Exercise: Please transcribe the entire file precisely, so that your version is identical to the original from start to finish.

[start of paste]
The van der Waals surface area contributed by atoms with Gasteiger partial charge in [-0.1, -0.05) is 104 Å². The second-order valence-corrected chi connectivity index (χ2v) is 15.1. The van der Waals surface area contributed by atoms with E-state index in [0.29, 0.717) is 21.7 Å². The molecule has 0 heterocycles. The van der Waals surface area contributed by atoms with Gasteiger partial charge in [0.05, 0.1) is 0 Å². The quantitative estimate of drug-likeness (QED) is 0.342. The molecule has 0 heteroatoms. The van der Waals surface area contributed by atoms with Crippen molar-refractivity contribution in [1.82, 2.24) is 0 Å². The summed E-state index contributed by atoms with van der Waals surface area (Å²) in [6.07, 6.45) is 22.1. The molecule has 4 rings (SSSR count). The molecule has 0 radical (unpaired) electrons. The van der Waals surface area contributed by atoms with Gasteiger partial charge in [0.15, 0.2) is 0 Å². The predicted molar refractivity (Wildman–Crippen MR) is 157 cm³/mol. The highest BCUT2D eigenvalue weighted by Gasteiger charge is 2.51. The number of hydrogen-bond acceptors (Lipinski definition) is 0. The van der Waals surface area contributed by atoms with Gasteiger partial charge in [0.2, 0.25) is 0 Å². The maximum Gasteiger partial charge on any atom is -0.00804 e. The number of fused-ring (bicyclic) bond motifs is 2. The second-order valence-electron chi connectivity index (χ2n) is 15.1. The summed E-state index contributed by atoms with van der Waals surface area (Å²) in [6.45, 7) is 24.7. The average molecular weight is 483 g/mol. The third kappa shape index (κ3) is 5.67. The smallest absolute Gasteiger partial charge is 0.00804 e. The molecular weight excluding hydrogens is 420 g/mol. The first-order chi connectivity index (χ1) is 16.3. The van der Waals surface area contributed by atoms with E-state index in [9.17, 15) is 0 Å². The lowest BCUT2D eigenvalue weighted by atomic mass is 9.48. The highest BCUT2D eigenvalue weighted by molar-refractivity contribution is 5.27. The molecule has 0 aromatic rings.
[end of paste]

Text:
The van der Waals surface area contributed by atoms with Gasteiger partial charge in [-0.1, -0.05) is 104 Å². The second-order valence-corrected chi connectivity index (χ2v) is 15.1. The van der Waals surface area contributed by atoms with E-state index in [0.29, 0.717) is 21.7 Å². The molecule has 0 heterocycles. The van der Waals surface area contributed by atoms with Gasteiger partial charge in [0.05, 0.1) is 0 Å². The quantitative estimate of drug-likeness (QED) is 0.342. The molecule has 0 heteroatoms. The van der Waals surface area contributed by atoms with Crippen molar-refractivity contribution in [1.82, 2.24) is 0 Å². The summed E-state index contributed by atoms with van der Waals surface area (Å²) in [6.07, 6.45) is 22.1. The molecule has 4 rings (SSSR count). The molecule has 0 radical (unpaired) electrons. The van der Waals surface area contributed by atoms with Gasteiger partial charge in [0.15, 0.2) is 0 Å². The predicted molar refractivity (Wildman–Crippen MR) is 157 cm³/mol. The highest BCUT2D eigenvalue weighted by Gasteiger charge is 2.51. The number of hydrogen-bond acceptors (Lipinski definition) is 0. The van der Waals surface area contributed by atoms with Gasteiger partial charge in [0.2, 0.25) is 0 Å². The maximum Gasteiger partial charge on any atom is -0.00804 e. The number of fused-ring (bicyclic) bond motifs is 2. The second-order valence-electron chi connectivity index (χ2n) is 15.1. The summed E-state index contributed by atoms with van der Waals surface area (Å²) in [6.45, 7) is 24.7. The average molecular weight is 483 g/mol. The third kappa shape index (κ3) is 5.67. The smallest absolute Gasteiger partial charge is 0.00804 e. The molecular weight excluding hydrogens is 420 g/mol. The first-order chi connectivity index (χ1) is 16.3. The van der Waals surface area contributed by atoms with E-state index in [9.17, 15) is 0 Å². The lowest BCUT2D eigenvalue weighted by atomic mass is 9.48. The highest BCUT2D eigenvalue weighted by molar-refractivity contribution is 5.27. The molecule has 0 aromatic rings.